Like his big brother, Johnnie gets himself into a bit of a pickle.  But instead of a baseball, he launches a rocket that does not belong to him, and it lands on the other side of the fence, in the territory belonging to the Great Fear.  The sandlot kids rally, but as before, nothing seems to work to get the rocket back.  Finally, the Benny Rodriguez of this tale, David Durango, decides to step up, facing his own fears as he hops the fence to take on the Great Fear.  James Earl Jones reprises his role as Mr. Mertle, which is certainly a treat for fans.

Aside from the inclusion of girls in the new team, there’s very little in this movie that the original Sandlot doesn’t already offer.  If you’re an especially big fan of the Sandlot and you don’t mind the cheesiness of it all, this is still an entertaining way to pass a couple hours, and it is chock full of nostalgia.  If you’re looking for something new, however, maybe pass on this one.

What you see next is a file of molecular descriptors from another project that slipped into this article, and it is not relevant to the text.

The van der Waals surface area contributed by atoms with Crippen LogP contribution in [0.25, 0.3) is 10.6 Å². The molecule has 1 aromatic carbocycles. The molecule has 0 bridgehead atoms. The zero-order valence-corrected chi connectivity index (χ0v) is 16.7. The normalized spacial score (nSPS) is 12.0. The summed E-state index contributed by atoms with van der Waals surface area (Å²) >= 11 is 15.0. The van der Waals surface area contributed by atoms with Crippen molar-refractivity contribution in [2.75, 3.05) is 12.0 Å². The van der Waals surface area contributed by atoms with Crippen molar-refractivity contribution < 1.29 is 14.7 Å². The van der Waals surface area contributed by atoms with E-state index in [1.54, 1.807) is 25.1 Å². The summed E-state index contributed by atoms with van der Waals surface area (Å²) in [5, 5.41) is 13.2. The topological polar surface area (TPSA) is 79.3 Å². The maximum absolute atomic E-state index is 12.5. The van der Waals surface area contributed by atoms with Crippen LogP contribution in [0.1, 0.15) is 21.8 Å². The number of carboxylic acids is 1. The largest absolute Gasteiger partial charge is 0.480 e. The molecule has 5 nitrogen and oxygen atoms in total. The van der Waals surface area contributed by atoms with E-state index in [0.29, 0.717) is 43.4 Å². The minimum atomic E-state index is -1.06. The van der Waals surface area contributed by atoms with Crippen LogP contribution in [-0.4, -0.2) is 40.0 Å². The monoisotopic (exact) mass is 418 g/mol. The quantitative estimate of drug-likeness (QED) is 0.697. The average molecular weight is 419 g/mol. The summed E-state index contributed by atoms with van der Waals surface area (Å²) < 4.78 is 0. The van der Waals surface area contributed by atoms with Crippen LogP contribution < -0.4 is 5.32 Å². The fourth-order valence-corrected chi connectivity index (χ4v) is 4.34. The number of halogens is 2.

This day in baseball: “Casey At the Bat” is published

I’ve done a handful of posts about the poem “Casey At the Bat” by Ernest L. Thayer.  The poem first appeared in the San Francisco Examiner  on June 3, 1888, originally published under the pen name “Phin” because Thayer felt embarrassed to have written what he considered “bad verse.”  When others came forward to claim the work as their own, however, Thayer revealed himself as the true author.

To celebrate the anniversary of this classic poem, here’s a recording of James Earl Jones reciting the piece.  (And, yes, it’s pretty awesome.)


“If you build it, he will come”

“Is this Heaven?”

“No.  It’s Iowa.”